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"The purpose of the Myers-Briggs Type Indicator® is to make the
theory of psychological types described by C. G. Jung (1921/1971) understandable and useful in people's lives. The essence of the theory is that much seemingly random variation in behavior is actually quite orderly and consistent, being due to basic differences in the way individuals prefer to use their perception and judgment."

Isabel Briggs Myers

If people differ systematically in what they perceive and in how they reach conclusions, then it is only reasonable for them to differ correspondingly in their interests, reactions, values, motivations, and skills.


Perception involves all the ways of becoming aware of things, people, happenings, or ideas. Judgment involves all the ways of coming to conclusions about what has been perceived.


The MBTI® instrument contains four separate indices. Each index reflects one of four basic preferences which direct the use of perception and judgment. The preferences affect not only what people attend to in any given situation, but also how they draw conclusions about what they perceive.


Extraversion–Introversion (E–I)
The E–I index is designed to reflect whether a person is an Extravert or an Introvert. Extraverts are oriented primarily toward the outer world; thus they tend to focus their perception and judgment on people and objects. Introverts are oriented primarily toward the inner world; thus they tend to focus their perception and judgment upon concepts and ideas.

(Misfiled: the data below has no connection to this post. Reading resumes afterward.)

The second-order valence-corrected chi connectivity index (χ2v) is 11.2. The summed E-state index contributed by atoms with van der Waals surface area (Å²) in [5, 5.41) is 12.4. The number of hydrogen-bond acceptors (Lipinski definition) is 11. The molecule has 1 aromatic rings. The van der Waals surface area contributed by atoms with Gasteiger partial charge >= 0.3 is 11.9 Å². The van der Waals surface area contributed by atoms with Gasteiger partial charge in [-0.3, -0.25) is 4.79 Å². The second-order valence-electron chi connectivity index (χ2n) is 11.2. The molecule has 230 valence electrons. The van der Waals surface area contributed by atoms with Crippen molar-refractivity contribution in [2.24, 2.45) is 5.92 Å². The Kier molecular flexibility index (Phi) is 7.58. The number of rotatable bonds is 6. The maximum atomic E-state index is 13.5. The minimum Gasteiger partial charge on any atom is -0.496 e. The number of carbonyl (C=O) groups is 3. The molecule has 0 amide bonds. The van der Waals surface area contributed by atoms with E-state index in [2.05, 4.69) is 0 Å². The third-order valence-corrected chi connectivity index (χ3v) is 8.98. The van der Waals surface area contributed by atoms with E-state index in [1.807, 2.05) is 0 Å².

Sensing–Intuition (S–N)
The S–N index is designed to reflect a person's preference between two opposite ways of perceiving; one may rely primarily upon the process of Sensing (S), which reports observable facts or happenings through one or more of the five senses; or one may rely upon the less obvious process of Intuition (N), which reports meanings, relationships and/or possibilities that have been worked out beyond the reach of the conscious mind.


Thinking–Feeling (T–F)
The T–F index is designed to reflect a person's preference between two contrasting ways of judgment (making decisions). A person may rely primarily through Thinking (T) to decide impersonally on the basis of logical consequences, or a person may rely primarily on Feeling (F) to decide primarily on the basis of personal or social values.


Judging–Perceiving (J–P)
The J–P index is designed to describe the process a person uses primarily in dealing with the outer world, that is, with the extraverted part of life. A person who prefers Judging (J) has reported a preference for showing others their judging function (either Thinking or Feeling). A person who prefers Perceiving (P) has reported a preference for showing others their perceiving function (either Sensing or Intuition).


Those with a preference for Judging like to organize their lives and tend to make lists of things to be accomplished. They like to plan ahead and stay with the plan.


Those with a preference for Perceiving tend to take things as they come and have a flexible approach with both tasks and people. If they make a list they do not always refer to it because they prefer to adapt to the situation of the moment.


You can learn more about the MBTI assessment at the Myers & Briggs Foundation website.

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